ISAW has four active faculty-led excavation sites and numerous other research projectsthat can offer vital experience to interested students. Below are the archaeological projects, currently based in Uzbekistan, Egypt, Turkey, and China and spanning periods from the second millennium BCE to the early Medieval period.
The Oasis Wall Around Bukhara, Uzbekistan
Prof. Sören Stark
Territorial barrier-walls are a widespread phenomenon in many micro-regions of Western Central Asia where they often take the shape of large-scale oasis walls. One of the best-preserved examples of such a ‘long wall’, associated with a multitude of fortresses, forts and watch-towers, can be found around the oasis of Bukhara, one of Central Asia’s major urban centers. This project investigates these features by combining archaeological survey work with stationary excavations, and is carried out in cooperation with the Institute of Archaeology at the Academy of Sciences of Uzbekistan in Samarkand.
Prof. Roger Bagnall
NYU’s excavations at the ancient city of Amheida (known as Trimithis in the Roman period) are a modern, multidisciplinary excavation by an international team of a large urban site with remains from the Old Kingdom to the late Roman period. Finds include the only known ancient school, mythological wall paintings, and the only standing mud-brick pyramid of the Roman period. http://www.amheida.org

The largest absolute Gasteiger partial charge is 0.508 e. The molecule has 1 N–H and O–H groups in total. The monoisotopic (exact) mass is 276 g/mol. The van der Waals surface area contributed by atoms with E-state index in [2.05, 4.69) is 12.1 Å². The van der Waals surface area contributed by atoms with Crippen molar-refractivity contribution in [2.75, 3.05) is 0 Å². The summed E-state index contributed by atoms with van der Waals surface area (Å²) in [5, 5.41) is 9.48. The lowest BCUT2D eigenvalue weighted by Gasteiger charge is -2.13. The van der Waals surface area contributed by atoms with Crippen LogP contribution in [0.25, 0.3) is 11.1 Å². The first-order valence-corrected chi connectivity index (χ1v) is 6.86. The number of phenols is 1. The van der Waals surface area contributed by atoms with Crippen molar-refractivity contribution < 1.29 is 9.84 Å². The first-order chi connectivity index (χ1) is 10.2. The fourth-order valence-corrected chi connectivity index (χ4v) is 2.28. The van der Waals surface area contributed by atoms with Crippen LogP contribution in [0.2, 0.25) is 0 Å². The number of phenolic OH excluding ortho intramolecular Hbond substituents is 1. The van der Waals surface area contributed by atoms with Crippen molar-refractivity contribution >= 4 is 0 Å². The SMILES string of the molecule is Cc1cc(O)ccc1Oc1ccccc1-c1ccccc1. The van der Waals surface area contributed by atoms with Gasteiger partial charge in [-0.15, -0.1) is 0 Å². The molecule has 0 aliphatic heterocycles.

Kınık Höyük, Nigde, Turkey
Prof. Lorenzo d’Alfonso
A joint Italian-American team is excavating at Kınık Höyük, a pre-classical, intact site in southern Cappadocia, Turkey. This wealthy region once controlled the main passage through the Taurus mountains of the route connecting Europe and Asia. Finds indicate that the main occupation periods are Neo-Hittite, Achaemenid, and Hellenistic, but the presence of earlier occupations was all evident through the study of surface material. The state of preservation of the Iron Age architecture excavated on the mound is unique in the region, so that restoration in addition to excavation is a main activity at Kınık, with the goal of opening an open-air museum.
Tiesanlu Bone Workshop Project, Anyang, China
Prof. Roderick Campbell
In 2002 and 2006 salvage work uncovered what may be the world’s largest collection of zooarchaeological materials – over 50 metric tons of bone debris from precociously large bone workshop at Tiesanlu, Anyang, last capital of the Shang dynasty. ISAW professor Rod Campbell, in collaboration with personnel from the Institute of Archaeology of the Chinese Academy of Social Sciences, is conducting multi-disciplinary work on these remains.